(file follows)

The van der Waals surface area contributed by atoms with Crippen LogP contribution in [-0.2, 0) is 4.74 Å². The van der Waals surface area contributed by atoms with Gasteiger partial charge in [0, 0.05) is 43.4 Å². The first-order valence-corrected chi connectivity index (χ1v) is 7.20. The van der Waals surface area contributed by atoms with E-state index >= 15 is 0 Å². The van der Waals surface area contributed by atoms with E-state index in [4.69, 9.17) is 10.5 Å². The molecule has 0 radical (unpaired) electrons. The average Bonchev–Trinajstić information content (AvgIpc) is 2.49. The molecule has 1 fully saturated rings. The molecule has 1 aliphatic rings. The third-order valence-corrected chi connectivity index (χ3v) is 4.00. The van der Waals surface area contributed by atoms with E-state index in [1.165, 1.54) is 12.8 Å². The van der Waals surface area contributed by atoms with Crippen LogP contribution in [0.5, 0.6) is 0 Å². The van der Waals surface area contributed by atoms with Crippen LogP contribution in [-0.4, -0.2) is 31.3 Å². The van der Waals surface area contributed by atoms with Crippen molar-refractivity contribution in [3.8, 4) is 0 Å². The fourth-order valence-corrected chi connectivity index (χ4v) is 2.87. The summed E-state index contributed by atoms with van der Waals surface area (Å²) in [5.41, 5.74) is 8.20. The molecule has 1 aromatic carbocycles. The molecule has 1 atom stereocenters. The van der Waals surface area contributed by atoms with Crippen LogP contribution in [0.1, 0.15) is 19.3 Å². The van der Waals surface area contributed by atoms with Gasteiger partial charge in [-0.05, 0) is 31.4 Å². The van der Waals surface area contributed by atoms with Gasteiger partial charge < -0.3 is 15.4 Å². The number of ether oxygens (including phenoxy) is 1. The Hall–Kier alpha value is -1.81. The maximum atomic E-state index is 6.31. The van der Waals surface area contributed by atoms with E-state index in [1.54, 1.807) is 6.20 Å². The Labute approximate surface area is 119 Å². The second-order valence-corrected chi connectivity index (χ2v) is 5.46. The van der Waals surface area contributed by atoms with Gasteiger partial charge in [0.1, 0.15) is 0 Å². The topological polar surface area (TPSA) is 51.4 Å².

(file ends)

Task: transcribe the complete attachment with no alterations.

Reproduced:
The van der Waals surface area contributed by atoms with Crippen LogP contribution in [-0.2, 0) is 4.74 Å². The van der Waals surface area contributed by atoms with Gasteiger partial charge in [0, 0.05) is 43.4 Å². The first-order valence-corrected chi connectivity index (χ1v) is 7.20. The van der Waals surface area contributed by atoms with E-state index >= 15 is 0 Å². The van der Waals surface area contributed by atoms with E-state index in [4.69, 9.17) is 10.5 Å². The molecule has 0 radical (unpaired) electrons. The average Bonchev–Trinajstić information content (AvgIpc) is 2.49. The molecule has 1 fully saturated rings. The molecule has 1 aliphatic rings. The third-order valence-corrected chi connectivity index (χ3v) is 4.00. The van der Waals surface area contributed by atoms with E-state index in [1.165, 1.54) is 12.8 Å². The van der Waals surface area contributed by atoms with Crippen LogP contribution in [0.5, 0.6) is 0 Å². The van der Waals surface area contributed by atoms with Crippen LogP contribution in [-0.4, -0.2) is 31.3 Å². The van der Waals surface area contributed by atoms with Crippen molar-refractivity contribution in [3.8, 4) is 0 Å². The fourth-order valence-corrected chi connectivity index (χ4v) is 2.87. The summed E-state index contributed by atoms with van der Waals surface area (Å²) in [5.41, 5.74) is 8.20. The molecule has 1 aromatic carbocycles. The molecule has 1 atom stereocenters. The van der Waals surface area contributed by atoms with Crippen LogP contribution in [0.1, 0.15) is 19.3 Å². The van der Waals surface area contributed by atoms with Gasteiger partial charge in [-0.05, 0) is 31.4 Å². The van der Waals surface area contributed by atoms with Gasteiger partial charge < -0.3 is 15.4 Å². The number of ether oxygens (including phenoxy) is 1. The Hall–Kier alpha value is -1.81. The maximum atomic E-state index is 6.31. The van der Waals surface area contributed by atoms with E-state index in [1.54, 1.807) is 6.20 Å². The Labute approximate surface area is 119 Å². The second-order valence-corrected chi connectivity index (χ2v) is 5.46. The van der Waals surface area contributed by atoms with Gasteiger partial charge in [0.1, 0.15) is 0 Å². The topological polar surface area (TPSA) is 51.4 Å².